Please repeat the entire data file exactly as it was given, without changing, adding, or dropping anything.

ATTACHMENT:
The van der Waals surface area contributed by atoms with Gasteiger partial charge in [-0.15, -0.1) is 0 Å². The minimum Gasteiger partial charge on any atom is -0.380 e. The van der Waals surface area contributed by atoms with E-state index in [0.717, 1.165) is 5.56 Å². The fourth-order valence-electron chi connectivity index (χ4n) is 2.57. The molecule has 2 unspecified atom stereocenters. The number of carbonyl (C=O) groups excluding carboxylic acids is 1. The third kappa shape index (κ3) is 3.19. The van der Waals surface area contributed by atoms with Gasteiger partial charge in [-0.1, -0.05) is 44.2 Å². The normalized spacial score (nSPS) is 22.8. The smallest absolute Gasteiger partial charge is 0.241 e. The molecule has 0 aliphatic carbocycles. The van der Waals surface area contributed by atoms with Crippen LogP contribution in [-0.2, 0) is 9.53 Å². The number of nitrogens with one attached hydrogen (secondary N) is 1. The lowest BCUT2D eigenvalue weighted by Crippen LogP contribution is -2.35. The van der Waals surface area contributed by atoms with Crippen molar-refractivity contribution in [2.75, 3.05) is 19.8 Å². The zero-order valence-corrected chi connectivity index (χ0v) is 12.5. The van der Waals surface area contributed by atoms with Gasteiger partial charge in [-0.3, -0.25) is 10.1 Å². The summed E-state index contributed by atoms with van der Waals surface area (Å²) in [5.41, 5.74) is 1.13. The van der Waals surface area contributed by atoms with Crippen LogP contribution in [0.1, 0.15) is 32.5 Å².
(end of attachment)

The van der Waals surface area contributed by atoms with Gasteiger partial charge in [-0.15, -0.1) is 0 Å². The minimum Gasteiger partial charge on any atom is -0.380 e. The van der Waals surface area contributed by atoms with E-state index in [0.717, 1.165) is 5.56 Å². The fourth-order valence-electron chi connectivity index (χ4n) is 2.57. The molecule has 2 unspecified atom stereocenters. The number of carbonyl (C=O) groups excluding carboxylic acids is 1. The third kappa shape index (κ3) is 3.19. The van der Waals surface area contributed by atoms with Gasteiger partial charge in [-0.1, -0.05) is 44.2 Å². The normalized spacial score (nSPS) is 22.8. The smallest absolute Gasteiger partial charge is 0.241 e. The molecule has 0 aliphatic carbocycles. The van der Waals surface area contributed by atoms with Crippen LogP contribution in [-0.2, 0) is 9.53 Å². The number of nitrogens with one attached hydrogen (secondary N) is 1. The lowest BCUT2D eigenvalue weighted by Crippen LogP contribution is -2.35. The van der Waals surface area contributed by atoms with Crippen molar-refractivity contribution in [2.75, 3.05) is 19.8 Å². The zero-order valence-corrected chi connectivity index (χ0v) is 12.5. The van der Waals surface area contributed by atoms with Gasteiger partial charge in [-0.3, -0.25) is 10.1 Å². The summed E-state index contributed by atoms with van der Waals surface area (Å²) in [5.41, 5.74) is 1.13. The van der Waals surface area contributed by atoms with Crippen LogP contribution in [0.1, 0.15) is 32.5 Å².